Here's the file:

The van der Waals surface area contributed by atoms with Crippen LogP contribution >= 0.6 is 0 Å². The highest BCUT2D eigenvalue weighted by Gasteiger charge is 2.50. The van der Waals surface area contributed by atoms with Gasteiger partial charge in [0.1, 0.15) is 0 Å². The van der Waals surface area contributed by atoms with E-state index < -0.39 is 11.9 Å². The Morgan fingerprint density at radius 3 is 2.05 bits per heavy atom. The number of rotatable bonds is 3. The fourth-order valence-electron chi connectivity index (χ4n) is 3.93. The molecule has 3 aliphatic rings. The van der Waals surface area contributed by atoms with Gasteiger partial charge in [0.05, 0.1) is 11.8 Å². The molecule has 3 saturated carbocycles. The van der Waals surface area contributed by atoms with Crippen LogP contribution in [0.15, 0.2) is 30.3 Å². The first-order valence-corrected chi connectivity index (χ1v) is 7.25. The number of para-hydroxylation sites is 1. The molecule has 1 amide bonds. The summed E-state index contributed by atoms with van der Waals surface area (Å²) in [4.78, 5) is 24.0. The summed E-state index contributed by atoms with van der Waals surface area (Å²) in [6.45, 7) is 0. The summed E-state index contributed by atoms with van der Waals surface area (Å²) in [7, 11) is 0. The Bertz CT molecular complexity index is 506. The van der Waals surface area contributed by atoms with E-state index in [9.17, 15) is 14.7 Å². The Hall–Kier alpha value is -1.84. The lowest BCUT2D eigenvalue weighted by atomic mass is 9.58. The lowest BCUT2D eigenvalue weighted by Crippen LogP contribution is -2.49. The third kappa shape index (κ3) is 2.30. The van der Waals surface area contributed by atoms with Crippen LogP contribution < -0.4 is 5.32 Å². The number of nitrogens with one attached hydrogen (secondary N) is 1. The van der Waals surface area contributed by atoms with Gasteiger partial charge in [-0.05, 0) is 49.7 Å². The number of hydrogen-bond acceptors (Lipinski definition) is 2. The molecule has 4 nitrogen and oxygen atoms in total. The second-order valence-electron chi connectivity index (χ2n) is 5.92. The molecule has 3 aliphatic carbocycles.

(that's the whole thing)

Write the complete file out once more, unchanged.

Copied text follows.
The van der Waals surface area contributed by atoms with Crippen LogP contribution >= 0.6 is 0 Å². The highest BCUT2D eigenvalue weighted by Gasteiger charge is 2.50. The van der Waals surface area contributed by atoms with Gasteiger partial charge in [0.1, 0.15) is 0 Å². The van der Waals surface area contributed by atoms with E-state index < -0.39 is 11.9 Å². The Morgan fingerprint density at radius 3 is 2.05 bits per heavy atom. The number of rotatable bonds is 3. The fourth-order valence-electron chi connectivity index (χ4n) is 3.93. The molecule has 3 aliphatic rings. The van der Waals surface area contributed by atoms with Gasteiger partial charge in [0.05, 0.1) is 11.8 Å². The molecule has 3 saturated carbocycles. The van der Waals surface area contributed by atoms with Crippen LogP contribution in [0.15, 0.2) is 30.3 Å². The first-order valence-corrected chi connectivity index (χ1v) is 7.25. The number of para-hydroxylation sites is 1. The molecule has 1 amide bonds. The summed E-state index contributed by atoms with van der Waals surface area (Å²) in [4.78, 5) is 24.0. The summed E-state index contributed by atoms with van der Waals surface area (Å²) in [6.45, 7) is 0. The summed E-state index contributed by atoms with van der Waals surface area (Å²) in [7, 11) is 0. The Bertz CT molecular complexity index is 506. The van der Waals surface area contributed by atoms with E-state index in [9.17, 15) is 14.7 Å². The Hall–Kier alpha value is -1.84. The lowest BCUT2D eigenvalue weighted by atomic mass is 9.58. The lowest BCUT2D eigenvalue weighted by Crippen LogP contribution is -2.49. The third kappa shape index (κ3) is 2.30. The van der Waals surface area contributed by atoms with Crippen LogP contribution < -0.4 is 5.32 Å². The number of nitrogens with one attached hydrogen (secondary N) is 1. The van der Waals surface area contributed by atoms with Gasteiger partial charge in [-0.05, 0) is 49.7 Å². The number of hydrogen-bond acceptors (Lipinski definition) is 2. The molecule has 4 nitrogen and oxygen atoms in total. The second-order valence-electron chi connectivity index (χ2n) is 5.92. The molecule has 3 aliphatic carbocycles.